How close the system will get to the state's shoreline remains in question.
That would be close enough to bring hurricane conditions to South Florida's coastal areas and rough weather to the rest of the region, starting Wednesday night and through the day on Thursday.
It would be close to bring squally weather to the Orlando area on Friday morning.
The forecast calls for Irene's maximum sustained winds to intensify to 100 mph, or Category 2 strength, as it draws close to Miami. If it remains over water, it could grow into a major hurricane on Saturday, when it is expected to be near the Florida-Georgia border.
Of some consolation for Florida: At least for now, Irene's core is small, with hurricane force winds extending only 15 miles from its center. That likely will grow, however, as the system intensifies.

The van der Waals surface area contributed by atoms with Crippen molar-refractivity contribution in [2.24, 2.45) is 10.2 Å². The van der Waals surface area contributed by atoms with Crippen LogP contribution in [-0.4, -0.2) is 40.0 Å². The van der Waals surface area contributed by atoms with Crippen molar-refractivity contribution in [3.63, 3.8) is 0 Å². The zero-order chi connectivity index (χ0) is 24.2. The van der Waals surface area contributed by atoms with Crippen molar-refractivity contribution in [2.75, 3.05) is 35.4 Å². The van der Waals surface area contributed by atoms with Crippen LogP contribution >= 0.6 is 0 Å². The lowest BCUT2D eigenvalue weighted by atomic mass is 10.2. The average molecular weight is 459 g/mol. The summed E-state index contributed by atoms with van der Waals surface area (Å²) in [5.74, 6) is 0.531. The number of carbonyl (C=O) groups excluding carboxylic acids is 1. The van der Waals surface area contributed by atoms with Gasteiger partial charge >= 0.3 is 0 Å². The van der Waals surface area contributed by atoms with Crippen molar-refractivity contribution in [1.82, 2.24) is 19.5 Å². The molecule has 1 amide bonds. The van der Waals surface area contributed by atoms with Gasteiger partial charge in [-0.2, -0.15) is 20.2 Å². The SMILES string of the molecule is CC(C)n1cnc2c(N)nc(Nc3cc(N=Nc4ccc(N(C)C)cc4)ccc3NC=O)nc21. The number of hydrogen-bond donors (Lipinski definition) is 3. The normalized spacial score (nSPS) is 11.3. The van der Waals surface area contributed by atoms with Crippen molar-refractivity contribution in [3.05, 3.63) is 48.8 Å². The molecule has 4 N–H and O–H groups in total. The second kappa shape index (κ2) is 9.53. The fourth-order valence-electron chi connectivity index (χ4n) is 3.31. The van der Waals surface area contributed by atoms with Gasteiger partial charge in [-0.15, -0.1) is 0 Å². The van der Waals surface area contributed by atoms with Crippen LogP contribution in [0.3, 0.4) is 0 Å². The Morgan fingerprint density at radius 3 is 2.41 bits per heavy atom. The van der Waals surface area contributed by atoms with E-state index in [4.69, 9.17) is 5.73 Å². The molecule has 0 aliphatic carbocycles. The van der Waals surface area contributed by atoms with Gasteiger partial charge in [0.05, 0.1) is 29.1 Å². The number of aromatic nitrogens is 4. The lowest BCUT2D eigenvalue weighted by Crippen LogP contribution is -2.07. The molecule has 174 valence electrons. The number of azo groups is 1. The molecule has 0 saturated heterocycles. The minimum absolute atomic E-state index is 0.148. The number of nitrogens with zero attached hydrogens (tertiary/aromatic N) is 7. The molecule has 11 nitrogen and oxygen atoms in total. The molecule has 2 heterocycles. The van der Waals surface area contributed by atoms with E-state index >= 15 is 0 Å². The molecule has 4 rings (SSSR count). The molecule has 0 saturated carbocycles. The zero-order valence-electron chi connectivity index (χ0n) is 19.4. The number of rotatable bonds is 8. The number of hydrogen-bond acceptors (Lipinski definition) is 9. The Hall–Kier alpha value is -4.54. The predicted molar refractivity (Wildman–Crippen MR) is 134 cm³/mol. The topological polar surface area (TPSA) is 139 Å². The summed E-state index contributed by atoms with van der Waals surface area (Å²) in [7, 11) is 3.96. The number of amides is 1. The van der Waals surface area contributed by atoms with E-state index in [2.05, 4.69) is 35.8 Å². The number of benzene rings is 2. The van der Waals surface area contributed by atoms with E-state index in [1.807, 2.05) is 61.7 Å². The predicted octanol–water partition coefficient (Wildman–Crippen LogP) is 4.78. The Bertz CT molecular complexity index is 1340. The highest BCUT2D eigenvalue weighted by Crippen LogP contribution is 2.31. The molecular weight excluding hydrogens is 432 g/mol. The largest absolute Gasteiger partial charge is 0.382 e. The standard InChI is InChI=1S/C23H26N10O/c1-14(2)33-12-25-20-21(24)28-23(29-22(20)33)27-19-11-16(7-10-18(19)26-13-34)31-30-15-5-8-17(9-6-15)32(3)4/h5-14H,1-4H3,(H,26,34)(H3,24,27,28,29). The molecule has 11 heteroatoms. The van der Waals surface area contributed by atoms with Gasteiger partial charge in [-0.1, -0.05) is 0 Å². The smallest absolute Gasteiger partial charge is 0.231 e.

Tropical force winds extend 150 miles from its center. Its worst weather spreads northwest and northeast of its core.
Forecasters at the National Hurricane Center note their predictions still hold much uncertainty, and things could change. Potentially the track could still shift farther to the east, reducing the state's risk - or back to the west, which could put the core inland.
Irene intensified into the first hurricane of the season at 5 a.m. on Monday while it was over Puerto Rico. According to initial reports, the storm knocked down lines and trees and left about 800,000 people without power.
At 9 a.m., the system in the Atlantic about 105 miles east of Punta Cana, Dominican Republic, moving northwest at 14 mph with sustained winds of 80 mph.
The projected path now takes Irene along the north coast of Hispaniola on Monday, near the Turks and Caicos on Tuesday, in the Bahamas on Wednesday and approaching southeast Florida by Thursday afternoon.
Because the system is not expected to remain over Hispaniola as long as initially forecast, it likely will intensify into a stronger storm, hurricane specialist Stacy Stewart wrote in Monday's advisory.